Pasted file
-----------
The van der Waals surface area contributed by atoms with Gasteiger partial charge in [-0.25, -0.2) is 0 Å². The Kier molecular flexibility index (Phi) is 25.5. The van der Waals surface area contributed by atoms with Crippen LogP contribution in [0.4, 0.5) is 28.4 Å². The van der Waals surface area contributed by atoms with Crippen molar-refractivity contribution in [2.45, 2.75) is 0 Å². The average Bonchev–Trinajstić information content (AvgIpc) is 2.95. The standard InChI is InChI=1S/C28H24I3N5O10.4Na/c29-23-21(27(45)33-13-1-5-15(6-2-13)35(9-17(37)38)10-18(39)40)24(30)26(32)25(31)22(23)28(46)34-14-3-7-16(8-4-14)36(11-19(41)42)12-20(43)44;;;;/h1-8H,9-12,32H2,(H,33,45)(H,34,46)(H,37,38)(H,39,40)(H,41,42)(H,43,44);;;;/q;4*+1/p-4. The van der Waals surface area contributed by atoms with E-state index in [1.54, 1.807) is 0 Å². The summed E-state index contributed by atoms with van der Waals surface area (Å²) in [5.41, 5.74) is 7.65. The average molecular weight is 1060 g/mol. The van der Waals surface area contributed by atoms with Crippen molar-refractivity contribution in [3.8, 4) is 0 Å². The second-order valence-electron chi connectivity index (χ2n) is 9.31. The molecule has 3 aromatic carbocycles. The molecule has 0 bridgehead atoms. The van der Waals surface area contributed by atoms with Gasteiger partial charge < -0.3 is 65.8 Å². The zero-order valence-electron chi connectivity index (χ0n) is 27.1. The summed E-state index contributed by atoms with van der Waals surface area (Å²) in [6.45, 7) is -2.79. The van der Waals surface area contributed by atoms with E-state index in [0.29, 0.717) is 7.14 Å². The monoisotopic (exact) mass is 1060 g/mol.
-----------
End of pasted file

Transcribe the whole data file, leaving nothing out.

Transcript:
The van der Waals surface area contributed by atoms with Gasteiger partial charge in [-0.25, -0.2) is 0 Å². The Kier molecular flexibility index (Phi) is 25.5. The van der Waals surface area contributed by atoms with Crippen LogP contribution in [0.4, 0.5) is 28.4 Å². The van der Waals surface area contributed by atoms with Crippen molar-refractivity contribution in [2.45, 2.75) is 0 Å². The average Bonchev–Trinajstić information content (AvgIpc) is 2.95. The standard InChI is InChI=1S/C28H24I3N5O10.4Na/c29-23-21(27(45)33-13-1-5-15(6-2-13)35(9-17(37)38)10-18(39)40)24(30)26(32)25(31)22(23)28(46)34-14-3-7-16(8-4-14)36(11-19(41)42)12-20(43)44;;;;/h1-8H,9-12,32H2,(H,33,45)(H,34,46)(H,37,38)(H,39,40)(H,41,42)(H,43,44);;;;/q;4*+1/p-4. The van der Waals surface area contributed by atoms with E-state index in [1.54, 1.807) is 0 Å². The summed E-state index contributed by atoms with van der Waals surface area (Å²) in [5.41, 5.74) is 7.65. The average molecular weight is 1060 g/mol. The van der Waals surface area contributed by atoms with Crippen molar-refractivity contribution in [3.8, 4) is 0 Å². The second-order valence-electron chi connectivity index (χ2n) is 9.31. The molecule has 3 aromatic carbocycles. The molecule has 0 bridgehead atoms. The van der Waals surface area contributed by atoms with Gasteiger partial charge < -0.3 is 65.8 Å². The zero-order valence-electron chi connectivity index (χ0n) is 27.1. The summed E-state index contributed by atoms with van der Waals surface area (Å²) in [6.45, 7) is -2.79. The van der Waals surface area contributed by atoms with E-state index in [0.29, 0.717) is 7.14 Å². The monoisotopic (exact) mass is 1060 g/mol.